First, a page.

On Monday we got word that my folks had made it to Florida, only to have it fall apart on the first step to the house. My Mom fractured her femur. The bone specialist who had outfitted Mom with a titanium rod when she fractured her hip a few years ago had outlined a rather bleak prognosis: The next bone to go would be her femur, right below the rod. Seems titanium doesn't give way, so the next tumble on the left side would mean a break south of the rod.
And so it happened.
And I'm 500 miles away in Georgia, and my sisters are 1000 miles away in Michigan.
What to do? What to do?
And my Dad, my dear Dad, as good-hearted a guy as ever there was, is worried out of his mind and shuttling between a house in the Florida Keys that he hasn't even moved into and a hospital in downtown Miami, 100 miles away.
Thursday morning I enjoyed brunch with a bunch of women I have known for two decades. Some are older than I am; some are younger. The older ones have been where I am now -- concerned about aging parents -- and every last one of them said go.
Friday was a whirlwind of laundry, shopping, emails, phone calls, thinking through a daunting To Do list. How will the boys get to swimming? What's easy to cook? Car-pools, field trips, basketball, school uniforms. As I learned when I was a teacher, it is far, far easier to live your own life than to get twelve other people to live it for you.
Friday night I took a three hour break from mad preparations to enjoy The Nutcracker with my sweet daughter who dressed in purple taffeta and was flat out mesmerized by the falling snowflakes and the dazzling leaps and spins.
A magical night.
And I needed a little magic to get me through the rest of the night. John started coughing and clutching his ear. He walked through the living room crying and bashed his mouth into the treadmill. Out came the tooth that's been hanging on by a thread. As if that weren't enough, he had left his glasses on the floor, and Ainsley oh-so-helpfully crushed them. Poor John spent half the night holding his ear.
So Saturday dawned with Kelly headed for the Florida Keys and Dave headed for the pediatrician and the optometrist. As we gathered bags and glasses, Tim came up with his specs in two pieces. Hey, we were already headed to Penney's with John. That's Dolin efficiency at its best!
We were minutes from heading out the door when I got the call from my sister. Dad's defibrillator was firing, and an ambulance was headed to his house.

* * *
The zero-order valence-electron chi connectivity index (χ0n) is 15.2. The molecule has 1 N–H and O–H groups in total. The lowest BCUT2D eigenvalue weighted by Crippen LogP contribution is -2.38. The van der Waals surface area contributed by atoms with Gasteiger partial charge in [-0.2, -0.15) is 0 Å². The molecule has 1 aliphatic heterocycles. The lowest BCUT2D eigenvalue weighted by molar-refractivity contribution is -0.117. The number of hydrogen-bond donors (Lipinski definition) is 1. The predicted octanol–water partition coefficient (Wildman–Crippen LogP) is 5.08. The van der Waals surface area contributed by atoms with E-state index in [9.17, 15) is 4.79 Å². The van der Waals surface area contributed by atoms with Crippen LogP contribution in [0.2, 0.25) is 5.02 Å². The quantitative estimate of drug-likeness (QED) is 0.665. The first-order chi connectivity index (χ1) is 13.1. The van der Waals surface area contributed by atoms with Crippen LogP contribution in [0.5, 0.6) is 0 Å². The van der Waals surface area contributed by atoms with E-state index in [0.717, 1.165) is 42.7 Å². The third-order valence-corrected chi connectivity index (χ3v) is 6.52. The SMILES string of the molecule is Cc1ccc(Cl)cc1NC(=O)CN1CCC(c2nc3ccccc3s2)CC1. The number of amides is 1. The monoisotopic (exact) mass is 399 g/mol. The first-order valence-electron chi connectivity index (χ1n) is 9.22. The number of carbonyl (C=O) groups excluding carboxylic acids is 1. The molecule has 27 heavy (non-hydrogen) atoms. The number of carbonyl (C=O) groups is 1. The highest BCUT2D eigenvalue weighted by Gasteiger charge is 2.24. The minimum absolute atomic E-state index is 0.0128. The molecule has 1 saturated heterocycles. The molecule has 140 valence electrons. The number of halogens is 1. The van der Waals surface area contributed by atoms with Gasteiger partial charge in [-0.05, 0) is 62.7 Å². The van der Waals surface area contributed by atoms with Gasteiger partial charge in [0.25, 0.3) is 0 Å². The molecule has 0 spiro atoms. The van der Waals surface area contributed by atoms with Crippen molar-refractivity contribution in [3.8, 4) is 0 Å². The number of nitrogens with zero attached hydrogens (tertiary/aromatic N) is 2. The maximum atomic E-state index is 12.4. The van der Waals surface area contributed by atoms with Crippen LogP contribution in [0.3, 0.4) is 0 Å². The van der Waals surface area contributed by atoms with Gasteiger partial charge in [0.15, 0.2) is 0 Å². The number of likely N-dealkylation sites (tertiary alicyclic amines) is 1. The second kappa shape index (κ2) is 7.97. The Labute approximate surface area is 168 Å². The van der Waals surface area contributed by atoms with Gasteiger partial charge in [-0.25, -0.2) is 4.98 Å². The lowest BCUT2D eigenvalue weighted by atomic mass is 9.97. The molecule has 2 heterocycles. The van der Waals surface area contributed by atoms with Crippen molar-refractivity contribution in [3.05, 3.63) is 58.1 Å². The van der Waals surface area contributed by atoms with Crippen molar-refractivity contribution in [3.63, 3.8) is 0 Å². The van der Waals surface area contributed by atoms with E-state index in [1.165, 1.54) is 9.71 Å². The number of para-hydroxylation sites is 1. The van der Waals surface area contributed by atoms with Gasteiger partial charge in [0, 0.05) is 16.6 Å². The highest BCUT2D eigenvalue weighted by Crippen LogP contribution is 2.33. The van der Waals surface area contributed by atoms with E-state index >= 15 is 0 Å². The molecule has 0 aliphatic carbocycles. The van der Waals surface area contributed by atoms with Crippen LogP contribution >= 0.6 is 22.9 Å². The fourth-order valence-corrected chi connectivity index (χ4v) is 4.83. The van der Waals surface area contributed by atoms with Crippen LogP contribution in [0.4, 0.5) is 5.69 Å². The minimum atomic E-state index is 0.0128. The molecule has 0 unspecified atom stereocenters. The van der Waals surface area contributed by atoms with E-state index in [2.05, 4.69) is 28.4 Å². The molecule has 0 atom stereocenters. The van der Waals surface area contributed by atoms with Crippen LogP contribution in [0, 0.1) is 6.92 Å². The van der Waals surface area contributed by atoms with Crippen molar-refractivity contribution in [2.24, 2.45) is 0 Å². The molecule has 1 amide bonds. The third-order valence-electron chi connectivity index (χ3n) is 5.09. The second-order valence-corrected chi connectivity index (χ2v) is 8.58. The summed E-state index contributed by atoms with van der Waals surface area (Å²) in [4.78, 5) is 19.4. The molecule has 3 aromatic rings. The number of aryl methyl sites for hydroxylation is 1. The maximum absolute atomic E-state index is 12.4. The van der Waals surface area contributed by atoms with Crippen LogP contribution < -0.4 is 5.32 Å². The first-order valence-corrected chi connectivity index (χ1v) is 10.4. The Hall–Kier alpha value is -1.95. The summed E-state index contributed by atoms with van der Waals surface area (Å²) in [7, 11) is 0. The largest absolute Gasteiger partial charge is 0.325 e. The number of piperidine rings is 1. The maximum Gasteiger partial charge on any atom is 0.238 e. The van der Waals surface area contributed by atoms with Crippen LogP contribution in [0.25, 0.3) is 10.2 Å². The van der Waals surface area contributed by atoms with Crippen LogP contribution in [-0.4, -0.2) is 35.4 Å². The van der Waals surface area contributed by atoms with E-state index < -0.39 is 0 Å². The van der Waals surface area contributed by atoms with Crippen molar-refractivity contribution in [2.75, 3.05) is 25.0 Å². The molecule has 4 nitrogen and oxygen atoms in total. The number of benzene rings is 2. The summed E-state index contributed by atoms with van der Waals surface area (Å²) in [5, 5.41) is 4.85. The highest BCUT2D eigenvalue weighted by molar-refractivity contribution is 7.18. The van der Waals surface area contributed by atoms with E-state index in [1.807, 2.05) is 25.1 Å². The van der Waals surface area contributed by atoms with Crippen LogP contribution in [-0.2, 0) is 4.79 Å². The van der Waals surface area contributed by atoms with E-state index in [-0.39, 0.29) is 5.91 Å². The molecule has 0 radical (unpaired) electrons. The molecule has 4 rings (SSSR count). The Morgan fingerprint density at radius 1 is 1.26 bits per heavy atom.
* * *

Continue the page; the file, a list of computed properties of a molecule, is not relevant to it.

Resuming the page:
Life brings with it moments when the key is simply to draw the next breath, to take the next step.
My flight out of Augusta was delayed because of weather. We arrived in Charlotte a half hour late and then sat at the gate for, hmmm, eternity, I do believe. E-t-e-r-n-i-ty!
I landed in E22 and was headed for C19 -- an easy 5K, I am certain. So I attempted to do the O.J. Simpson through the airport. Readers might remember that in between football fame and infamy, O.J. Simpson was the spokesman for Hertz Rental Car. Commercials always showed him sprinting through the airport. The Juice, I am sure, had the good sense to don sensible shoes. Of course, O.J. also traveled in the days before 9/11, so no one was insisting he remove those sensible shoes. I, however, was wearing sandals -- easy on, easy off. Great for security. But sprints through three successive concourses? Not so much.
I pulled them off and hauled.
You know, I've been meaning to start running again, but whoa!, this about knocked me out. Surely we didn't need to defibrillate a second family member.
I arrived at the gate utterly spent but encouraged to see the plane had not yet pushed back.
The gate agent quickly burst my bubble. "Sorry, ma'am. You just missed it."
I gave them the spiel: My mother is in one hospital; my father is in another. I've just run from E-24. E-24! Please, please ask.
Oh, both agents were as nice as they could be as they re-booked my flight, and I literally stood hunched over panting for breath. I watched the Jetway retract. The first gate agent began to brief me on the next available flight.
And I didn't listen.
I prayed and prayed and prayed.
Catholics call Mary The Undoer of Knots. I asked Mary to intercede for the whole complicated affair.
The Jetway un-retracted.
Is un-retracted an actual verb? If it's not, I'm coining it right here and now. The Jetway un-retracted, re-attached to the plane. As the gate agent handed me my new flight arrangements, his telephone rang.
"You're on the flight!"
As I walked down the re-attached Jetway, I spotted the second gate agent who obviously had contacted the pilot and pleaded my case.
And I started to cry.
All the stress of my 5K through the airport and packing and leaving and John crying and miserable and who knows? who knows? where my parents are headed -- and one kind stranger had made it all a few hours more bearable. She didn't mend my Mom's broken femur or straighten out Dad's funky rhythms, but she was kind, and her kindness lightened a heavy load.
I was grateful, so very grateful.
And I knew that I knew that I knew that a legion of friends were praying for me, for my Mom, for my Dad.
I made my way through nearly entire plane, tears coursing down my face, to seat 22B.
In the midst of it all, I asked God for a word of encouragement. I cracked open my prayer book and looked down to find Psalm 73: 25, 26:
Whom have I in heaven but you? And there in none upon earth that I desire besides You. My flesh and my heart fail; but God is the strength of my heart and my portion forever.
Flesh and heart are failing left and right. Who knows where my parents are headed?